Were we that restless?

I have just finished reading a very entertaining book, The Restless Generation by Pete Frame (see my 5 April post). The sub-title is How rock music changed the face of 1950s Britain. It’s definitely worth a read if you get chance – I left the important book information in the other post, at the end.

Pete Frame discusses the roots of rock music in Britain during the mid- to late-1950s, the personalities involved, and the development of the various music genres – and the opposition to and lack of understanding of this music by the powers that be in the BBC and the music recording industry. It’s also interesting to know how few (of the thousands) of young men (and just a handful of women) who took up the guitar actually ever made a success in show business. And to a certain extent the book relates how they were exploited by the industry.

The traditional jazz revival, spear-headed by Ken Colyer and Chris Barber really lies at the roots of skiffle music in Britain, and its further evolution into rock ‘n’ roll. Barber in particular has to be credited with bringing over to the UK many American black musicians who had a rhythm and blues background, especially from delta blues as they developed into southern Chicago blues. Rock music (and the recording of music) was way ahead in the USA. Early rock musicians in the USA had access to recording studios and instruments (such as the Fender Stratocaster, for example) which were just not available in the UK. And, more importantly, record producers who understood the music.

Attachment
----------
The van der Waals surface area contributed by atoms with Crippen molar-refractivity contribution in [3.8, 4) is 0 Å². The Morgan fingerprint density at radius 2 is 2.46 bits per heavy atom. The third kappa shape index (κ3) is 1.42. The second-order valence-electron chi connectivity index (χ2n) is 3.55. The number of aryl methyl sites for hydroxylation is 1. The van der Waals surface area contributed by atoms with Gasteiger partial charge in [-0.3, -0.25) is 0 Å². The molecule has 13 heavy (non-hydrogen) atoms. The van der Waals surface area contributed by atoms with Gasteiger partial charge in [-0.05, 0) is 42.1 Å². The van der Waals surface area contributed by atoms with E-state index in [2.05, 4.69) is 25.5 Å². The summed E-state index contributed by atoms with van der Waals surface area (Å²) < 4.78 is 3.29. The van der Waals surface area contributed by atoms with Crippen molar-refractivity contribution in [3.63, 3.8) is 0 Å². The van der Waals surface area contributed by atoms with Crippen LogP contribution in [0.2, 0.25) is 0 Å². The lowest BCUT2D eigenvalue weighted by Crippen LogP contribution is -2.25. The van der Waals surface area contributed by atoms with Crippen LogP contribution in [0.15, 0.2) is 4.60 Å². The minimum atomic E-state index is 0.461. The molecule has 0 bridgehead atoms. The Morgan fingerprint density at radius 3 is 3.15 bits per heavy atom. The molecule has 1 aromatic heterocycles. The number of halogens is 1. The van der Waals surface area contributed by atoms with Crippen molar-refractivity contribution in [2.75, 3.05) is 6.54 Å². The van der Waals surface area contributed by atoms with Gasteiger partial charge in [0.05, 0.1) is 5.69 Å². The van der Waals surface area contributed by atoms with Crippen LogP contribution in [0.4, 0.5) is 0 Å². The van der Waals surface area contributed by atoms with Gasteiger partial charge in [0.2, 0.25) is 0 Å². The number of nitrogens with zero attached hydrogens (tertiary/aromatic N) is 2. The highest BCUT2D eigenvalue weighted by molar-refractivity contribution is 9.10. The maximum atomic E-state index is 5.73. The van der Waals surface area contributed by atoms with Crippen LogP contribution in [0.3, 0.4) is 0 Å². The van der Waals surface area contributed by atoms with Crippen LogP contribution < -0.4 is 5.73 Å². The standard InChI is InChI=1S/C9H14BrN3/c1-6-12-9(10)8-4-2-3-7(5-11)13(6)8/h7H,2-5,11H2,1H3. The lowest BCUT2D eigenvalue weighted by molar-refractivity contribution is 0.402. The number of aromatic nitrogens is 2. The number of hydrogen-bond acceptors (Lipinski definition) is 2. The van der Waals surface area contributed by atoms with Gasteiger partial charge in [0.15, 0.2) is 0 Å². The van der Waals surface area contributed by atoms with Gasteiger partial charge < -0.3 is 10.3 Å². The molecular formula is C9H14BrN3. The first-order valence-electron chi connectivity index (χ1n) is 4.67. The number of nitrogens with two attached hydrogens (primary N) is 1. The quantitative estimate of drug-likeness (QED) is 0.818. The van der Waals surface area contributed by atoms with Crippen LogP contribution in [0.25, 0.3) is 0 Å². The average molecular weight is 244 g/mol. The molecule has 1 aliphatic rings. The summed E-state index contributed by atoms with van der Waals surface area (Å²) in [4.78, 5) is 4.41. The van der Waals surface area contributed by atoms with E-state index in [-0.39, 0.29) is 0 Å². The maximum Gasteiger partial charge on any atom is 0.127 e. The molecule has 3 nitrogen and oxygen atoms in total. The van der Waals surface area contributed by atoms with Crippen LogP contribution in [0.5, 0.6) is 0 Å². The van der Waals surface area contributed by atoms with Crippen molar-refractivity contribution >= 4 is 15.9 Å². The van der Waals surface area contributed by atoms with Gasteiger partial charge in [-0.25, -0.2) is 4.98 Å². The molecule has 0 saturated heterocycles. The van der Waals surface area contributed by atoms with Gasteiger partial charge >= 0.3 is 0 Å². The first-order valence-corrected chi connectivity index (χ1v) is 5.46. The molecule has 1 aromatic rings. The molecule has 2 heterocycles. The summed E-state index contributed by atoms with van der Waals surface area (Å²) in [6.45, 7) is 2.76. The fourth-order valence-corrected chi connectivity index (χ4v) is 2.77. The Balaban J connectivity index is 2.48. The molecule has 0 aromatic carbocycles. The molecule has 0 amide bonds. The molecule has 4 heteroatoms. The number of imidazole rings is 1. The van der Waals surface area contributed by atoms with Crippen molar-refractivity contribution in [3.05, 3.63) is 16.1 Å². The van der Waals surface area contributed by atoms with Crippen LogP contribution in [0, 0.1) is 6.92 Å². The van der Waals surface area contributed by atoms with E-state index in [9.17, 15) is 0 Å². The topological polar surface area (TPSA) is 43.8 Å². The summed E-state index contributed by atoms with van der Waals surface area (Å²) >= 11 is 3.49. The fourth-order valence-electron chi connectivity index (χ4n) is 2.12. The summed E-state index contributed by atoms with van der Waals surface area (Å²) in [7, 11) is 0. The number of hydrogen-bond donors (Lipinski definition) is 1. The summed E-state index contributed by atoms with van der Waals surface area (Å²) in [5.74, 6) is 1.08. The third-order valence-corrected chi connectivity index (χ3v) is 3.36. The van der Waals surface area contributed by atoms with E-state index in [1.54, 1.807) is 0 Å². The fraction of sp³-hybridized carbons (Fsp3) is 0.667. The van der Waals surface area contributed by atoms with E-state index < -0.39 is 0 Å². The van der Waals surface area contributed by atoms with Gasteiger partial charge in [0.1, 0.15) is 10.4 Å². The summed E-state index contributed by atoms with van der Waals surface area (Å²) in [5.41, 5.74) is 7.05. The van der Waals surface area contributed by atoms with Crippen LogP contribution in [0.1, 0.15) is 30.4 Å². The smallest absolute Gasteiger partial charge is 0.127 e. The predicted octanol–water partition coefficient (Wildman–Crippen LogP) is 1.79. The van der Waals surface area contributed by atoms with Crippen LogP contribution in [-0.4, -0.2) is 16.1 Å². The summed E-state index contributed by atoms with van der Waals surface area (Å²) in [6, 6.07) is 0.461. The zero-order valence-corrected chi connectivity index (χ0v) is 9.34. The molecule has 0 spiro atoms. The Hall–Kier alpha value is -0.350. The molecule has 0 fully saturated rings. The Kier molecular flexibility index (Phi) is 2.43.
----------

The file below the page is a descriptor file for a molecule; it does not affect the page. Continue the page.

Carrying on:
Skiffle (headed by Lonnie Donegan) led to rock ‘n’ roll, to folk, to the blues, alongside the continuation of jazz of course. In the USA the evolution moved towards bluegrass as well.

Famous rock singers in the UK were Tommy Steele (featured on the book cover), Marty Wilde, Cliff Richard and Billy Fury.

But what’s also interesting is how the various musicians moved back and forth between groups, constantly falling out, making up, moving on – and sometimes achieving fame. And another thing – how young many of them were when they started, only 15 or 16 in some cases.

But don’t take my word for it. Go and find a copy of The Restless Generation, and have yourself a good read. You won’t be disappointed.

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